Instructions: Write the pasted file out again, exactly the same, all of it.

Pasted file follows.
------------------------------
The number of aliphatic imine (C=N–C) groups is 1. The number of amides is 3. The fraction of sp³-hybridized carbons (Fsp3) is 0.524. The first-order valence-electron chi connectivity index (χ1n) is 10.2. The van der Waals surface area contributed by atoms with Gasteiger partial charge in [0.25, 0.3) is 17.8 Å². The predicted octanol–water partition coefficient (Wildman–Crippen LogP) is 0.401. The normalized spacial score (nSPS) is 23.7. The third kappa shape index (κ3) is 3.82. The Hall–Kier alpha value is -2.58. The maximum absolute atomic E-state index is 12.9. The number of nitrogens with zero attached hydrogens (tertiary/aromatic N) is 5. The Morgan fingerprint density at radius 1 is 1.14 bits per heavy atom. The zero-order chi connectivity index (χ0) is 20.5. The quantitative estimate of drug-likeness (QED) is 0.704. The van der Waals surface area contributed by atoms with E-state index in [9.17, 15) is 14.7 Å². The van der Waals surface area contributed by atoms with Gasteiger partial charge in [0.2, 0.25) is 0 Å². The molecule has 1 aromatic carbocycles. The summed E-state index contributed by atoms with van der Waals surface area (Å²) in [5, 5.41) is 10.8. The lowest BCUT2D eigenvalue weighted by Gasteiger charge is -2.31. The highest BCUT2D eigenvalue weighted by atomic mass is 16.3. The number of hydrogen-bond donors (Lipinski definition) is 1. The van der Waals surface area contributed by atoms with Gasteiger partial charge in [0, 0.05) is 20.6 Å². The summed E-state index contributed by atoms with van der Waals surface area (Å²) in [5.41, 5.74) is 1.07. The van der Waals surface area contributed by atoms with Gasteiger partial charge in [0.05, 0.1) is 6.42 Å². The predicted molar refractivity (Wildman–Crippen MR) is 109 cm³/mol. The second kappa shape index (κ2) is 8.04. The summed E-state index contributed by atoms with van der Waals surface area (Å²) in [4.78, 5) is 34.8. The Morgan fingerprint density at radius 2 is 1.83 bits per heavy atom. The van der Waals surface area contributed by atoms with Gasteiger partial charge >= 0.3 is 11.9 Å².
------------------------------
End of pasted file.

The number of aliphatic imine (C=N–C) groups is 1. The number of amides is 3. The fraction of sp³-hybridized carbons (Fsp3) is 0.524. The first-order valence-electron chi connectivity index (χ1n) is 10.2. The van der Waals surface area contributed by atoms with Gasteiger partial charge in [0.25, 0.3) is 17.8 Å². The predicted octanol–water partition coefficient (Wildman–Crippen LogP) is 0.401. The normalized spacial score (nSPS) is 23.7. The third kappa shape index (κ3) is 3.82. The Hall–Kier alpha value is -2.58. The maximum absolute atomic E-state index is 12.9. The number of nitrogens with zero attached hydrogens (tertiary/aromatic N) is 5. The Morgan fingerprint density at radius 1 is 1.14 bits per heavy atom. The zero-order chi connectivity index (χ0) is 20.5. The quantitative estimate of drug-likeness (QED) is 0.704. The van der Waals surface area contributed by atoms with E-state index in [9.17, 15) is 14.7 Å². The van der Waals surface area contributed by atoms with Gasteiger partial charge in [0.2, 0.25) is 0 Å². The molecule has 1 aromatic carbocycles. The summed E-state index contributed by atoms with van der Waals surface area (Å²) in [5, 5.41) is 10.8. The lowest BCUT2D eigenvalue weighted by Gasteiger charge is -2.31. The highest BCUT2D eigenvalue weighted by atomic mass is 16.3. The number of hydrogen-bond donors (Lipinski definition) is 1. The van der Waals surface area contributed by atoms with Gasteiger partial charge in [0, 0.05) is 20.6 Å². The summed E-state index contributed by atoms with van der Waals surface area (Å²) in [5.41, 5.74) is 1.07. The van der Waals surface area contributed by atoms with Gasteiger partial charge in [0.05, 0.1) is 6.42 Å². The predicted molar refractivity (Wildman–Crippen MR) is 109 cm³/mol. The second kappa shape index (κ2) is 8.04. The summed E-state index contributed by atoms with van der Waals surface area (Å²) in [4.78, 5) is 34.8. The Morgan fingerprint density at radius 2 is 1.83 bits per heavy atom. The van der Waals surface area contributed by atoms with Gasteiger partial charge >= 0.3 is 11.9 Å².